Suicide is an incredibly difficult thing for most of us to comprehend. Can things get so bad? Can you really get to a stage where there appears to be no hope? For Christians, this is often even harder to fathom. We know that we have a God who loves and cares for us even in our darkest nights, but even in light of this truth, mental illness can consume us. But why is it seldom preached on? “After receiving thousands of questions at our Christian Thinkers Society events, the most frequently asked relate to suicide and mental illness, topics we rarely hear addressed from the pulpit,” writes Jeremiah J. Johnston at Relevant Magazine.
Globally, one person dies every 40 seconds by his or her own hand. This is utterly tragic, and simply must be addressed in the Church as a major issue. “Serious mental illness rampages through our congregations, yet most attendees fail to see or recognize the reality of these diseases,” writes Johnston. It is often the taboo subject within Churches – a corrosive cocktail of stigma, fear and ignorance hinders attempts to tackle it head-on. “Yet, the ministry of Jesus focused on removing barriers to belief and restoring people who were suffering: “When Jesus heard this, He told them, ‘Healthy people don’t need a doctor—sick people do. I have come to call not those who think they are righteous, but those who know they are sinners’” (Mark 2:17).
We need to stop the shame and exclusion of those with mental health problems. Vital organizations like the UK’s Mind and Soul Foundation work tirelessly to educate people on different mental health disorders, offering resources, and seeking to unite the Church in an effort to tackle this emotional epidemic. But this is not enough. True breakthrough starts with a shift in the attitude of our hearts. “Too often, instead of integrating and assimilating those who are struggling with a mental illness, we segregate and exclude them. We may not mean to, but in this process, we shame people who don’t deserve it,” writes Johnston. Just because we believe in Jesus, this does not make us exempt from suffering mental illness. Can God heal us? Absolutely. But just as in the case of other physical conditions, emotional turmoil remains with many of the faithful.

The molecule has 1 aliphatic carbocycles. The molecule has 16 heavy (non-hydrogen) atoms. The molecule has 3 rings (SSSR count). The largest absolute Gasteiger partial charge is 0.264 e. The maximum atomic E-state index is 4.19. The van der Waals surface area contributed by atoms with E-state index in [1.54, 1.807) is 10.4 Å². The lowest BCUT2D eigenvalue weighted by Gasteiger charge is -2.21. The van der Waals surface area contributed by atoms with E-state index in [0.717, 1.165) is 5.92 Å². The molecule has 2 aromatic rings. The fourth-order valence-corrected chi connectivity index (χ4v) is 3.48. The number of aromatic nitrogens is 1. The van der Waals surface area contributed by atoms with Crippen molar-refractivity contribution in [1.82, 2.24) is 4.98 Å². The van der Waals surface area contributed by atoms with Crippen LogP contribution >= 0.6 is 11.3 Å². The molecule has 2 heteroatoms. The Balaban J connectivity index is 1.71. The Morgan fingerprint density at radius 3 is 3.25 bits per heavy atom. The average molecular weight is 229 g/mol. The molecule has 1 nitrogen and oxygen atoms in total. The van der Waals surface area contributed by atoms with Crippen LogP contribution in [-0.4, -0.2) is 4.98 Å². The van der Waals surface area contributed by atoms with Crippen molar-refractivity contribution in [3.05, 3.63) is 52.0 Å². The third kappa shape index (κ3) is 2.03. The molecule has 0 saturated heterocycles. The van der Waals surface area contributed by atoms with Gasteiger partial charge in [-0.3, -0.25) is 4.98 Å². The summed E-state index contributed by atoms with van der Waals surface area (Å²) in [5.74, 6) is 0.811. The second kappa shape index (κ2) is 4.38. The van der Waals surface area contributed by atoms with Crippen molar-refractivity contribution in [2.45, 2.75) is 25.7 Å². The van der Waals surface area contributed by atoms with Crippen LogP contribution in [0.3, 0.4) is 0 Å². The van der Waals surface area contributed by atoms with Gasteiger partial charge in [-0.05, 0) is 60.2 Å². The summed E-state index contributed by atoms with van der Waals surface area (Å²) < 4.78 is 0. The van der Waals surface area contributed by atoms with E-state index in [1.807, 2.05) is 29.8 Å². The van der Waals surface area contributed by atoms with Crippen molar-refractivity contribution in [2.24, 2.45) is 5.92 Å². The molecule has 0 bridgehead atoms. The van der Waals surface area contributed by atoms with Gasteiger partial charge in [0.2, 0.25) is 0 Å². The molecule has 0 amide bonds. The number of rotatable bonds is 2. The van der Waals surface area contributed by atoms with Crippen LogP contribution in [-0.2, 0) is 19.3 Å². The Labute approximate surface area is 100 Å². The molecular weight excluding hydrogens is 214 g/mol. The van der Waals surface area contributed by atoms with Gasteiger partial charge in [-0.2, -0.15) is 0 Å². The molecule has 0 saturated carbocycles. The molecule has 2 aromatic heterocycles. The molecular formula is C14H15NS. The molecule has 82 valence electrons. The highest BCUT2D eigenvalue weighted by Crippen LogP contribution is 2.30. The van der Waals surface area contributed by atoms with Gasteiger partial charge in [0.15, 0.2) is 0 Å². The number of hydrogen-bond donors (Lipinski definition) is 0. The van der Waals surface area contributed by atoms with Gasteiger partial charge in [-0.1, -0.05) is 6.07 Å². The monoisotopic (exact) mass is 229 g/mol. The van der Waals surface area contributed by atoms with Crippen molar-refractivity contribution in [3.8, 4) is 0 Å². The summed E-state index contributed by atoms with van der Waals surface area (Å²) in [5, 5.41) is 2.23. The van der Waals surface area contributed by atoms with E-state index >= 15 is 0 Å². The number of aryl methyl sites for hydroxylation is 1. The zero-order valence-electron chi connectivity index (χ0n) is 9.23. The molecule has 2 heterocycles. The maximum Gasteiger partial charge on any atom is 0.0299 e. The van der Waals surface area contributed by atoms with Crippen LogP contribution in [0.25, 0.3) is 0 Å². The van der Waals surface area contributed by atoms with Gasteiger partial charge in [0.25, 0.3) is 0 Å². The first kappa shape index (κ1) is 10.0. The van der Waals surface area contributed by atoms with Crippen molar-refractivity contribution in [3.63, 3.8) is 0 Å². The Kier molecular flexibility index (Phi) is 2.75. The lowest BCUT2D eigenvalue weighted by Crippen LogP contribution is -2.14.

So may we love instead of judging. Let’s not gossip about someone else’s hardship, but let us pray. We need to ensure that people feel comfortable talking about their most private struggles. Let’s embrace those who suffer from mental illness, include them in the life of the Church, and offer them ministry opportunities. After all, some of the greatest Christians in history have been wracked with psychological illness. The sad truth is that through fear, stigma and ignorance, we could be missing the gifting and calling of some of the most Christ-filled world-changers of our age.
Will Maule is a writer from Northern Ireland.